Review - BEAMS FALLING, P.M. Newton
When THE OLD SCHOOL was released all the way back in 2010, I noted "As I was reading this book I couldn't help but create a checklist of the things that make up seriously good crime fiction for me, and apply it as I went." Every box ticked needless to say, which means that the follow up has been much anticipated. It doesn't disappoint in any single way.
As with the first book we've got a very good plot, with Kelly returned from sick leave, and on light duties. Still in physical rehab her mental recovery also gets some attention, as she struggles to cope with the PTSD symptoms which overwhelm her life and her relationships. Whilst she's battling those demons, and stuck, supposedly, on office duties, her ethnicity means she's pulled, however reluctantly, into a number of investigations that intertwine into drugs, home invasions, violence and murder.
Kelly's own personal experience is visceral, raw, clear as a bell. An expose on what happens when a cop's life is endangered, threatened, turned upside down and what they have to do to get back on the job. There's some beautiful passages woven into the narrative that talk about the idea of dealing with flight or fight, and how "the job" means that bad must be confronted, must be dealt with.
"She wanted to run away. Every muscle, every nerve ending, urged her to. Instead she turned, sagging under the load she carried. This was why cops were cops. Instead of taking flight, they turned towards the fear."
"They'd had no past, no future. Just that moment, survival. 'We talked about the fight-or-flight response,'... Cynthia reckons we're stuck there, in that moment. We survived. It finished. But it's like our flight-or-fight switch is broken. We can't turn if off.'"
There is, however, absolutely no sense whatsoever of pity. Kelly's struggling. Angry, scared, confused. Regretful definitely, but pity is never to be seen. There's even distinct glimpses of hope. The tentative sense of attraction to another human being, albeit one who has seen his own share of pointless violence and despair. There's even some sense of forgiveness or at least acceptance of the part that other colleagues played in her injury, her past, present and future. Along the way there's other cops in trouble as well - this is not a one person character study. It's about the difficulties of the job as a whole.
It's also about the problems in immigrant communities. People who come from the worst possible circumstances, seeking hope and normality. How that pans out in subsequent generations, how the idea of always being an outsider, even when you're born here can have an impact. If nothing else BEAMS FALLING reminded this reader, yet again, that life is a tricky business and it doesn't matter where you come from or how you get here, it's what happens to you here and what you do about that, that matters.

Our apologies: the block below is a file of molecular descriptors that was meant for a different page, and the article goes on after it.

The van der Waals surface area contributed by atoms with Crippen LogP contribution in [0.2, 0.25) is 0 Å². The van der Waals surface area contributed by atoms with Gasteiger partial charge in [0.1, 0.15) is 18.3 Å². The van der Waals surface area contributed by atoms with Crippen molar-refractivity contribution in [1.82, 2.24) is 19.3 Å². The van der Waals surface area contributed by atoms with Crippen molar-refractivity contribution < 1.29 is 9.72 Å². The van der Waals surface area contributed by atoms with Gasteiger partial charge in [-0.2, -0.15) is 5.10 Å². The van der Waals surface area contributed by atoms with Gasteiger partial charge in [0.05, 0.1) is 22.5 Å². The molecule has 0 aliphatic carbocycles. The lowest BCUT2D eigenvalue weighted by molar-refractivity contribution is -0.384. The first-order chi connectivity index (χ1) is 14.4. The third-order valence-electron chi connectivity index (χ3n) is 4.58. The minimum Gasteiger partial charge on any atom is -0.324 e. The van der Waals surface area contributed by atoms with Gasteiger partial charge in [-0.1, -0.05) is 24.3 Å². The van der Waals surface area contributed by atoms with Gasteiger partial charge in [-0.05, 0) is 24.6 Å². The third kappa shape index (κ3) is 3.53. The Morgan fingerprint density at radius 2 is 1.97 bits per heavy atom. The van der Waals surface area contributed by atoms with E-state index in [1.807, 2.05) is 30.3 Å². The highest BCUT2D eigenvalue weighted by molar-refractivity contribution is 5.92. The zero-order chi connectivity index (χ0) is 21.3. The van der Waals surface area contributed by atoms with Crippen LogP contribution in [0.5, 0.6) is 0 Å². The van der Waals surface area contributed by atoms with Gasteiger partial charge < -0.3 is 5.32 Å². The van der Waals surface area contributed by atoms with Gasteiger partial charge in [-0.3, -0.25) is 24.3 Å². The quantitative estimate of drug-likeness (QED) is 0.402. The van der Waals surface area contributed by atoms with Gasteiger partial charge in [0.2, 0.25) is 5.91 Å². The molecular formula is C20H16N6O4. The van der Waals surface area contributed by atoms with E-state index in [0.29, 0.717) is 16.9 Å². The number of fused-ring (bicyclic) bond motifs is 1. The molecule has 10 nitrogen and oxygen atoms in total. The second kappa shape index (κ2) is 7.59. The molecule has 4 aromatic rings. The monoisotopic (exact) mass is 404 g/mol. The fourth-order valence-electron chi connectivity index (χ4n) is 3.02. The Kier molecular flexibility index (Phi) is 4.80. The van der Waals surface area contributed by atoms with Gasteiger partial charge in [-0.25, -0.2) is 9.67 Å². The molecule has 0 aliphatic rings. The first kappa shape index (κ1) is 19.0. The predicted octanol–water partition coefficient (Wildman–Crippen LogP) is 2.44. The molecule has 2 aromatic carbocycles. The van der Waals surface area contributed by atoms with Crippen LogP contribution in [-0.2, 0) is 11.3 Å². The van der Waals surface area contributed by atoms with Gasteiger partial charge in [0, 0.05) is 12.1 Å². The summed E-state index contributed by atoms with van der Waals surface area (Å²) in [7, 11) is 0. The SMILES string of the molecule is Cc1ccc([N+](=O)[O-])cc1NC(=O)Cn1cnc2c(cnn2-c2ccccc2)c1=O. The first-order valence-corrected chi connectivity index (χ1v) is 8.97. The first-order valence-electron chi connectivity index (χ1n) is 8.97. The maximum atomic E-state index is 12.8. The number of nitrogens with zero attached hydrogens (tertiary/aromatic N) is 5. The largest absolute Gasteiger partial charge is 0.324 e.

Newton writes with an honesty and clarity that's both confronting and soothing. These characters suffer, they suffer a lot, and the scenario's they deal with are mucky and base and nasty and the worst of the worst. Some of them don't make it, but the ones who do survive, are battered and bruised but not always lessened by their experiences. There are points when you wonder how close to the truth BEAMS FALLING comes, and why on earth you'd get out of bed every morning and attempt to deal with it.
The first book in this series promised much, but BEAMS FALLING delivers so so much more.
On the inside, Detective Nhu 'Ned' Kelly is a mess. Stitched up after being shot, her brain's taking even longer to heal than her body. On the outside, though, she's perfect, at least as far as the top brass are concerned. Cabramatta is riding high on the new 'Asian crime wave', a nightmare of heroin, home invasions, and hits of all kinds, and the cops need a way into the world of teenaged dealers and assassins.
They think Ned's Vietnamese heritage is the right fit but nothing in Cabra can be taken at face value. Ned doesn't speak the language and the ra choi – the lawless kids who have 'gone out to play' – are just running rings around her. The next blow could come from anywhere, or anyone. And beyond the headlines and hysteria, Ned is itching to make a play for the kingpin, the person behind it all with the money and the plan and the power.
Beams Falling is the brilliantly compelling and gritty second novel by the rising star of Australian crime writing. A portrait of our recent past, it's also a compulsive and utterly authentic insight into the way both cops and criminals work.